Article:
Mar 14, 2019

The Business Case for Women Executives

Companies with a gender diverse C-suite have been shown to not only perform better financially; they also gain a competitive edge when it comes to recruiting and retaining talented women executives.

Gender diversity isn’t as simple as a few key executive hires, however. It starts with making sure you have talented women in the pipeline who can transition into those executive-level positions naturally, as well as considering and hiring women executives from outside of the company when positions open.

Why Gender Diversity Works

Company-wide gender diversity isn’t just a laudable goal, it’s good business. Studies have shown that gender-diverse companies are not only more successful, but they’re also more attractive to potential employees who are seeking a safe and supportive work environment.

Women executives are of particular importance when trying to reap the benefits of gender diversity. Not only are companies with women in the C-suite more profitable, but they can also help sustain gender diversity throughout your organization. Serving as role models, women executives help attract talented women to your company, as well as help retain top women performers already on staff.

Gender diversity works because it brings the best qualities of men and women to light, helping with things like problem solving, teamwork and productivity. Men and women approach work differently. We have different ideas, viewpoints, and insights. However, these differences are precisely why a gender-diverse workforce is important.

The Problem is Real

Despite these benefits, women are still seriously underrepresented in the boardroom. According to the 2018 “Women in the Workplace” study – conducted by and management consulting firm McKinsey and Company – women in the U.S. made up just 22 percent of C-suite positions (despite making up roughly 50 percent of the population).

The problem doesn’t appear to be going away either.

“Since 2015, the first year of this study, corporate America has made almost no progress in improving women’s representation,” the study stated. “Women are underrepresented at every level, and women of color are the most underrepresented group of all, lagging behind white men, men of color and white women.” Look no further than the Fortune 500! The number of female chief executives on the 2018 list fell 25 percent from the prior year. A mere 24 women are represented on the most recent list of the country’s biggest companies.

The study, which gathered data from 279 U.S. companies, employing more than 13 million people, concluded that the more U.S. firms hire and promote women, the less likely they are to fall behind in a global economy that is becoming increasingly gender diverse.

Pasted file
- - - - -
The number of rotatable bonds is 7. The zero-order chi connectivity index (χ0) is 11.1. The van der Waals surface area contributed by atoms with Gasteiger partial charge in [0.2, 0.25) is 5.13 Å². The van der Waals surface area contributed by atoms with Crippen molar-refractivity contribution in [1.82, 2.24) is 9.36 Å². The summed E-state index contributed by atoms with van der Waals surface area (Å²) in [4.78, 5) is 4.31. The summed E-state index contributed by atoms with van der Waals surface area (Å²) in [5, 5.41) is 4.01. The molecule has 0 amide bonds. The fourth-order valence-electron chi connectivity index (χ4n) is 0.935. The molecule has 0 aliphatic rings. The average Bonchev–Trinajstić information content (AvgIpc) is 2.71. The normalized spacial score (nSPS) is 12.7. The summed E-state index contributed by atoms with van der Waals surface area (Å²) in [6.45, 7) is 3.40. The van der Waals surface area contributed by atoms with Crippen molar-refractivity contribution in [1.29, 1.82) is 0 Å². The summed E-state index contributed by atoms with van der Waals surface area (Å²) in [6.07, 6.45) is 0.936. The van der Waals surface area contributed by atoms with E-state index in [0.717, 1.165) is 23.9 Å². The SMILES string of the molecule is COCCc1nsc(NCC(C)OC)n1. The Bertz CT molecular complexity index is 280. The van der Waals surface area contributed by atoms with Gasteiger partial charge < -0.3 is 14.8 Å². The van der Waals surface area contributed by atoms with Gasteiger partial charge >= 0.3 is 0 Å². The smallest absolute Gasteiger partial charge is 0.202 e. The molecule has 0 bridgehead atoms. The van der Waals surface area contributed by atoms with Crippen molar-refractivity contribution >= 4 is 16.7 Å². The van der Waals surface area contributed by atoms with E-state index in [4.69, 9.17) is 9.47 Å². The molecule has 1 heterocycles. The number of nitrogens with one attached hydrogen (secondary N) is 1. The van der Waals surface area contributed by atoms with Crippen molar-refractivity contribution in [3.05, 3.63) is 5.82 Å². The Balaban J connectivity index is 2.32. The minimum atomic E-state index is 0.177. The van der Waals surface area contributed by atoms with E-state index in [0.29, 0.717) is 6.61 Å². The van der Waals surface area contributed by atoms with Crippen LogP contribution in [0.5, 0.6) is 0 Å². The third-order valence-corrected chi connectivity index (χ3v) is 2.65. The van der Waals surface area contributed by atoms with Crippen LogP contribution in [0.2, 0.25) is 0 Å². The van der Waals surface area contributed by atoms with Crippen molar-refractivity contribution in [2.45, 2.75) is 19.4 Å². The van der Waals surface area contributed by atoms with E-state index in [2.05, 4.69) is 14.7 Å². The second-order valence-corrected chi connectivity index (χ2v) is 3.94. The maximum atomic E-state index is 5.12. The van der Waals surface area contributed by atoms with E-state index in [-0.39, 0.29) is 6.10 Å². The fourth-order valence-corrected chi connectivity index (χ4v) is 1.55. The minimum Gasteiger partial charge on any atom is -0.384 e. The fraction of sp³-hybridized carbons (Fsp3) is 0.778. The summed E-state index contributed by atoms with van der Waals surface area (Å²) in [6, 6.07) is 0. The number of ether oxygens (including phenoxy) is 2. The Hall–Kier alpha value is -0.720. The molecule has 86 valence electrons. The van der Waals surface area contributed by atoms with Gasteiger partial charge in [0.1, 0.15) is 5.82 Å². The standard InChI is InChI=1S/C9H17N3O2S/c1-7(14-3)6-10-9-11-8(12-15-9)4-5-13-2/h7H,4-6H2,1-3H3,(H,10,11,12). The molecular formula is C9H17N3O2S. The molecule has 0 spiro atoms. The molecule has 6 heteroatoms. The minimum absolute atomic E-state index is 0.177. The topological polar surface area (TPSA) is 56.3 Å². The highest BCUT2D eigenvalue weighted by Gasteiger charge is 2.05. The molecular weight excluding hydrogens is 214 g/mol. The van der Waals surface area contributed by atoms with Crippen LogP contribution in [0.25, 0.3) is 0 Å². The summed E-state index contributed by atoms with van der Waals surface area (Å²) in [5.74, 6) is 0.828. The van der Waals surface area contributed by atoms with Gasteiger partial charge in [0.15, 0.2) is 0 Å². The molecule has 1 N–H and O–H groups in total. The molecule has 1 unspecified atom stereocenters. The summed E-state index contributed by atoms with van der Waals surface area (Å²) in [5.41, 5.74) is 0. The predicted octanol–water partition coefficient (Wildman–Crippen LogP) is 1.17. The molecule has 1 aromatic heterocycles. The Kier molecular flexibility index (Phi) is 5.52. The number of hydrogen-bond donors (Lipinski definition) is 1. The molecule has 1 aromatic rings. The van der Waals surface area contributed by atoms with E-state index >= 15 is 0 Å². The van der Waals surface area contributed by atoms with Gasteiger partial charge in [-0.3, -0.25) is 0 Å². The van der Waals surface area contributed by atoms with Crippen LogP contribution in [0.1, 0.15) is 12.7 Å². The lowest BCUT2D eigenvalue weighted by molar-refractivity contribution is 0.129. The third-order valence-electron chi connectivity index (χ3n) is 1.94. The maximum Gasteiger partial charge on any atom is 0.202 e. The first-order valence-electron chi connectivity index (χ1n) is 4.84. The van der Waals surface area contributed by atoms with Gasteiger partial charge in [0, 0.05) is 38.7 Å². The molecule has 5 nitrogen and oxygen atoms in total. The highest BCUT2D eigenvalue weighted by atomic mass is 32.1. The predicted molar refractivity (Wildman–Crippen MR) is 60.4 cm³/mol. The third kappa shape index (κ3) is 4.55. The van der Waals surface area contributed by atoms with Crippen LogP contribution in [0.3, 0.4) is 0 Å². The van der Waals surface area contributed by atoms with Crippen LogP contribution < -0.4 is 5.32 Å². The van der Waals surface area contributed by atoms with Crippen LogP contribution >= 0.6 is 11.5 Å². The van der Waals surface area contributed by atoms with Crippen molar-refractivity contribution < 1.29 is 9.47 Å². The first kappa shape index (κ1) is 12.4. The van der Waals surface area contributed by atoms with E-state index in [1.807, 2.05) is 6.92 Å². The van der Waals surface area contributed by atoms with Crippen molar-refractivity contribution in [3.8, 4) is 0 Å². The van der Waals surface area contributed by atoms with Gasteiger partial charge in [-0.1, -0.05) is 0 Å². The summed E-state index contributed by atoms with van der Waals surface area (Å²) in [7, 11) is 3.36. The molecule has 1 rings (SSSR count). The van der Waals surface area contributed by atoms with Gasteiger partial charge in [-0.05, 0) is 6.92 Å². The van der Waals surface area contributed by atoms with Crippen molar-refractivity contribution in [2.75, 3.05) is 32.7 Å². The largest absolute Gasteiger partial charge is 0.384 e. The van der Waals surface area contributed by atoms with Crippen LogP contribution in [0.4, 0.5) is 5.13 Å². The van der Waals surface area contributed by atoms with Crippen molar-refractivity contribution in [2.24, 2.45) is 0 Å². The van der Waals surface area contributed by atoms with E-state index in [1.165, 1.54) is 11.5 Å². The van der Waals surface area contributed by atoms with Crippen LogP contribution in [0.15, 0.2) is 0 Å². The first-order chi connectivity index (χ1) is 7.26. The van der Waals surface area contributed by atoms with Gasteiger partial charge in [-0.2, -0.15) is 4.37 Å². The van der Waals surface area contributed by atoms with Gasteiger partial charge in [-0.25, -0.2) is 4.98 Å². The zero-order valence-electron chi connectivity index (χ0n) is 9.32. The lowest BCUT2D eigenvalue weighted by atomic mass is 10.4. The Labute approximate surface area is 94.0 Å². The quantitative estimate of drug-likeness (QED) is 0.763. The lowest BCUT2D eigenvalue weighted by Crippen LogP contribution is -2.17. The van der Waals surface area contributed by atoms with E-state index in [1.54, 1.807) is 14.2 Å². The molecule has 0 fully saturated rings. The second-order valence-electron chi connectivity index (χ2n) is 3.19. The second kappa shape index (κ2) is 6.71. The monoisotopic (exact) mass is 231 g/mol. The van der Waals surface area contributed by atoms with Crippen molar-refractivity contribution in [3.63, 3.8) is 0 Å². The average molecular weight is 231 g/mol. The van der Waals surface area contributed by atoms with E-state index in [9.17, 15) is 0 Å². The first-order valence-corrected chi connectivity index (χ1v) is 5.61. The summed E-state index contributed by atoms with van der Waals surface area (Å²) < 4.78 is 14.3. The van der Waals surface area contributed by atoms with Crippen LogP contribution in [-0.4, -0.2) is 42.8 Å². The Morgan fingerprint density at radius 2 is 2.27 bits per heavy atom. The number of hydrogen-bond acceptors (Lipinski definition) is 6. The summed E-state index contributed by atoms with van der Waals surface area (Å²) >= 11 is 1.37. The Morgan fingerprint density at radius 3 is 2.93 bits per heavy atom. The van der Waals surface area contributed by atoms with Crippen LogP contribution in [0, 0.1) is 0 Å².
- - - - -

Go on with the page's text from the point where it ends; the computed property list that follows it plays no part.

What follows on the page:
The Solution

By following these steps, you can make serious progress toward gender diversity.

1. Identify the problem

Before you can address the problem, you have to know if there is one. That means taking a deep dive into the gender makeup of your company. Look at the organization as a whole, as well as at different divisions within the company.

2. Change your culture

The Gallup study added that companies looking to promote gender diversity should work to promote an engaged environment that gives men and women the opportunity to forge trusting relationships. This can be accomplished by moving people around so that they have the opportunity to work with those who are different from them. Over time, the hope is that strong working relationships will form across gender lines.

3. Hire women executives

Studies have shown that talented women are attracted to companies with women leaders already in place. These executives can serve as role models and potentially act as mentors to women employees and potential hires. When seeking to hire more women executives, you should take a look at your employee value proposition, as well as your employer brand strength to ensure your organization looks ideal to top recruits.

4. Track your success

Lastly, companies need a way of tracking their success, so setting inclusiveness goals is important. Aside from measuring financial performance or the overall number of male and female employees, executives should take the time to talk to employees directly and ask them about their experience. The best way to produce a culture of open and honest feedback is to create a family-like environment within your organization. Direct feedback from current employees could be the best way to gauge your progress toward your goal of gender diversity (and all the business benefits it brings).

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